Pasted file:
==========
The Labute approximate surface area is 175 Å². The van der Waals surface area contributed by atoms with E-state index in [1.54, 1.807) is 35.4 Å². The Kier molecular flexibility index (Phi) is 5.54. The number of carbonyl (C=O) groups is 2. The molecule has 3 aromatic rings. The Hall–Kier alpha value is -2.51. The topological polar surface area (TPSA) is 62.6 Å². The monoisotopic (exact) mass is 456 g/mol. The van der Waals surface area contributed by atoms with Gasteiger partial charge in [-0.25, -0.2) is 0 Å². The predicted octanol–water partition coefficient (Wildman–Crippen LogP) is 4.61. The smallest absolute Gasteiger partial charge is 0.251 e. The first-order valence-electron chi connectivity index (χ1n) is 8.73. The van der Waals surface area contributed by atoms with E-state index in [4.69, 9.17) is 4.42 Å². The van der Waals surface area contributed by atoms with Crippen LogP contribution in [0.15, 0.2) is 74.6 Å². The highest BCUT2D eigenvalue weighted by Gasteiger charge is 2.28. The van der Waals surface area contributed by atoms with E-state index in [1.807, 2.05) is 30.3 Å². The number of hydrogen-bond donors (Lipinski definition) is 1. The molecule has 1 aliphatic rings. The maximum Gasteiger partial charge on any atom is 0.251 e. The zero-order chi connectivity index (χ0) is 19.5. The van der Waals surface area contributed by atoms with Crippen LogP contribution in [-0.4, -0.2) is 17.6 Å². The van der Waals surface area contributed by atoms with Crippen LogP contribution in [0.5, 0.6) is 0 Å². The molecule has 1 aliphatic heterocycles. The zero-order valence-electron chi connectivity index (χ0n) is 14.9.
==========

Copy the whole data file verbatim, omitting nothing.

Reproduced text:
The Labute approximate surface area is 175 Å². The van der Waals surface area contributed by atoms with E-state index in [1.54, 1.807) is 35.4 Å². The Kier molecular flexibility index (Phi) is 5.54. The number of carbonyl (C=O) groups is 2. The molecule has 3 aromatic rings. The Hall–Kier alpha value is -2.51. The topological polar surface area (TPSA) is 62.6 Å². The monoisotopic (exact) mass is 456 g/mol. The van der Waals surface area contributed by atoms with Gasteiger partial charge in [-0.25, -0.2) is 0 Å². The predicted octanol–water partition coefficient (Wildman–Crippen LogP) is 4.61. The smallest absolute Gasteiger partial charge is 0.251 e. The first-order valence-electron chi connectivity index (χ1n) is 8.73. The van der Waals surface area contributed by atoms with E-state index in [4.69, 9.17) is 4.42 Å². The van der Waals surface area contributed by atoms with Crippen LogP contribution in [0.15, 0.2) is 74.6 Å². The highest BCUT2D eigenvalue weighted by Gasteiger charge is 2.28. The van der Waals surface area contributed by atoms with E-state index in [1.807, 2.05) is 30.3 Å². The number of hydrogen-bond donors (Lipinski definition) is 1. The molecule has 1 aliphatic rings. The maximum Gasteiger partial charge on any atom is 0.251 e. The zero-order chi connectivity index (χ0) is 19.5. The van der Waals surface area contributed by atoms with Crippen LogP contribution in [-0.4, -0.2) is 17.6 Å². The van der Waals surface area contributed by atoms with Crippen LogP contribution in [0.5, 0.6) is 0 Å². The molecule has 1 aliphatic heterocycles. The zero-order valence-electron chi connectivity index (χ0n) is 14.9.